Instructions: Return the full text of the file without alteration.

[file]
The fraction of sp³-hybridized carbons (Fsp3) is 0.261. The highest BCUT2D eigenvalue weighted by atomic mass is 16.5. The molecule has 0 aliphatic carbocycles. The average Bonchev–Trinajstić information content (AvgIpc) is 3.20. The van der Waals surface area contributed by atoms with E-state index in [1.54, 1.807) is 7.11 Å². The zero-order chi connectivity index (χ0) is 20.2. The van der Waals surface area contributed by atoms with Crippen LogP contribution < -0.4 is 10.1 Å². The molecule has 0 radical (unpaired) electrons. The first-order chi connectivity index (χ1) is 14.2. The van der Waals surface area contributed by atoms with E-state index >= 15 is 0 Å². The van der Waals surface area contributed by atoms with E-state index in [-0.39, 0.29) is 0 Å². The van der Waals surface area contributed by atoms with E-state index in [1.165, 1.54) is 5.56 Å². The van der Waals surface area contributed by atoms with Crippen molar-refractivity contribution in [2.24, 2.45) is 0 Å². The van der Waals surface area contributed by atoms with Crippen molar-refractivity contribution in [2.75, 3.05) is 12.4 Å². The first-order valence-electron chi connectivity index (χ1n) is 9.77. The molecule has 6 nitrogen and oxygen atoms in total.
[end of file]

The fraction of sp³-hybridized carbons (Fsp3) is 0.261. The highest BCUT2D eigenvalue weighted by atomic mass is 16.5. The molecule has 0 aliphatic carbocycles. The average Bonchev–Trinajstić information content (AvgIpc) is 3.20. The van der Waals surface area contributed by atoms with E-state index in [1.54, 1.807) is 7.11 Å². The zero-order chi connectivity index (χ0) is 20.2. The van der Waals surface area contributed by atoms with Crippen LogP contribution < -0.4 is 10.1 Å². The molecule has 0 radical (unpaired) electrons. The first-order chi connectivity index (χ1) is 14.2. The van der Waals surface area contributed by atoms with E-state index >= 15 is 0 Å². The van der Waals surface area contributed by atoms with E-state index in [-0.39, 0.29) is 0 Å². The van der Waals surface area contributed by atoms with E-state index in [1.165, 1.54) is 5.56 Å². The van der Waals surface area contributed by atoms with Crippen molar-refractivity contribution in [2.24, 2.45) is 0 Å². The van der Waals surface area contributed by atoms with Crippen molar-refractivity contribution in [2.75, 3.05) is 12.4 Å². The first-order valence-electron chi connectivity index (χ1n) is 9.77. The molecule has 6 nitrogen and oxygen atoms in total.